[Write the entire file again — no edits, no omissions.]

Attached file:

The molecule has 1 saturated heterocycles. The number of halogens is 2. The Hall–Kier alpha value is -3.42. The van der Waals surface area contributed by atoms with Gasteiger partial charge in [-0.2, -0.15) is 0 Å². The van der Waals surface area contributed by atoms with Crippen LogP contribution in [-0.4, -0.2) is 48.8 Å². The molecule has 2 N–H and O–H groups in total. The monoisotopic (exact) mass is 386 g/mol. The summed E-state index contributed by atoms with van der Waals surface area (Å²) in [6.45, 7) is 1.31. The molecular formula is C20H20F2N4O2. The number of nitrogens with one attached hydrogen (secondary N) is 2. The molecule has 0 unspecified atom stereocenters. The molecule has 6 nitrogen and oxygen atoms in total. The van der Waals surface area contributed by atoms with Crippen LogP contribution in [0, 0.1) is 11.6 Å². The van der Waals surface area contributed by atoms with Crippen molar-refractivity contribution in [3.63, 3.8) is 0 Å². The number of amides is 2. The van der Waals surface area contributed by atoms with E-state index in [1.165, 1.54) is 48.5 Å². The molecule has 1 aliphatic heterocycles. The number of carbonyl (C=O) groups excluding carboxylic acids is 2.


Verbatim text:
The molecule has 1 saturated heterocycles. The number of halogens is 2. The Hall–Kier alpha value is -3.42. The van der Waals surface area contributed by atoms with Gasteiger partial charge in [-0.2, -0.15) is 0 Å². The van der Waals surface area contributed by atoms with Crippen LogP contribution in [-0.4, -0.2) is 48.8 Å². The molecule has 2 N–H and O–H groups in total. The monoisotopic (exact) mass is 386 g/mol. The summed E-state index contributed by atoms with van der Waals surface area (Å²) in [6.45, 7) is 1.31. The molecular formula is C20H20F2N4O2. The number of nitrogens with one attached hydrogen (secondary N) is 2. The molecule has 0 unspecified atom stereocenters. The molecule has 6 nitrogen and oxygen atoms in total. The van der Waals surface area contributed by atoms with Crippen LogP contribution in [0, 0.1) is 11.6 Å². The van der Waals surface area contributed by atoms with Crippen molar-refractivity contribution in [3.63, 3.8) is 0 Å². The number of amides is 2. The van der Waals surface area contributed by atoms with E-state index in [1.165, 1.54) is 48.5 Å². The molecule has 1 aliphatic heterocycles. The number of carbonyl (C=O) groups excluding carboxylic acids is 2.